Grön rendering

A rendering shows the 141-acre renewable fuels facility Grön Fuels LLC plans to build at the Port of Greater Baton Rouge. The company said the plant would initially have 340 employees by 2024 and ramp up to 1,025 workers by 2031 if all potential expansions are developed.

The Greater Baton Rouge Port Commission approved a land lease agreement Tuesday night with a Texas-based company that plans to build a renewable diesel plant that could be worth $1.2 billion in the first phase of what could be a multi-phase $9.2 billion development over nine years.  

Grön Fuels LLC will initially pay the port $20,000 to lease 141 acres at the port, on the Intracoastal Waterway west of the Genesis Baton Rouge Terminal. The payment will go up to $100,000 at the end of 2021 and $500,000 at the end of 2022, unless the deal is terminated. Once Grön begins commercial operations or no later than the end of 2023, the base lease will be $3.5 million a year.

“We think they will move forward quickly,” said Jay Hardman, the port’s executive director. Hardman said the firm has an air quality permit ready to file.

Port officials said this was one of the biggest economic development deals in the past 20 years. The Grön facility is expected to support 1,000 construction jobs.

The company expects to hire 340 employees by 2024 and ramp up to 1,025 by 2031 if all potential expansions are developed. Officials said the jobs would have an average salary of about $100,000.

$500 million renewable fuels plant proposed for possible land-lease at Port of Greater Baton Rouge

Officials with Grön, which is Swedish for “green,” told port commission members that the plant would use soybean and canola oil, tallow and used cooking oil to produce renewable diesel fuel. Unlike biodiesel, renewable diesel can be used in existing diesel engines, pipelines and storage tanks.

The company said it has a letter of intent with the Colonial and Bengal pipelines to connect the refinery to existing pipeline systems. This will provide access to major demand centers in the Southeast, Mid-Atlantic and Northeast, Grön said.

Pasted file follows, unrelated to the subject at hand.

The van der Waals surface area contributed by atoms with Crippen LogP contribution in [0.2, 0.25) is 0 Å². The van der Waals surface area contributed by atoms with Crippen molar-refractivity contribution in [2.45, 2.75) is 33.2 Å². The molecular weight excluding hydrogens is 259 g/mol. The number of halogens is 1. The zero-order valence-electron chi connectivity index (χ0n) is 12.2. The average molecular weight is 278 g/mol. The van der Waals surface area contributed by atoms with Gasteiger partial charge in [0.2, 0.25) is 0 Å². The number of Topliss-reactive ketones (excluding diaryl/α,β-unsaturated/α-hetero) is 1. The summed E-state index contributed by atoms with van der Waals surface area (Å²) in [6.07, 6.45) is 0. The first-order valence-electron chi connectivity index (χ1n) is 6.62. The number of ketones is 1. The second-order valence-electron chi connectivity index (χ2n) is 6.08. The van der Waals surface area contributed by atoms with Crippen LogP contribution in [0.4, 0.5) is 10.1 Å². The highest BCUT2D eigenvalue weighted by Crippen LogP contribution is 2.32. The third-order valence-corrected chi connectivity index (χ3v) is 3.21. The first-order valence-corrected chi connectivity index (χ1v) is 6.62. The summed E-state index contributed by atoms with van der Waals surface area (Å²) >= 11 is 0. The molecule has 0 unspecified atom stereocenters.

The Grön facility would initially produce 60,000 barrels of renewable diesel per day. In comparison, the nearby Placid crude oil refinery in Port Allen produces 75,000 barrels of oil a day.

The market for renewable diesel is growing, thanks to initiatives underway in California and Canada. According to figures from the California Advanced Biofuels Alliance cited by Grön, by 2030 renewable diesel will make up 80% of the market for diesel in the Golden State. Canada is currently using twice as much diesel as California annually and the country wants to slash greenhouse gas emissions by 30% below 2005 levels in the next 10 years.

Along with creating jobs and producing cleaner burning fuel, Grön said the refinery will be a new market for Louisiana soybean farmers.

Grön is a company in the portfolio of Houston-based Fidelis Infrastructure LP. Fidelis invests in a variety of businesses, including green and sustainable infrastructure. Fidelis has a number of Louisiana ties: Daniel Shapiro, the co-founder is a former executive with The Shaw Group, while the other co-founder, Bengt Jarlsjo, led the project development of the Maurepas Pipeline in St. James.

To secure the project, the state offered the company an incentive package that is subject to a final investment decision, expected in 2021. The package includes a performance-based grant of up to $15 million, payable at up to $2.5 million per year for six years, for project development and infrastructure. The company also is expected to use the state’s Quality Jobs and Industrial Tax Exemption programs and the LED FastStart workforce training program.

Baton Rouge port commission approves site option for $500 million renewable fuels plant

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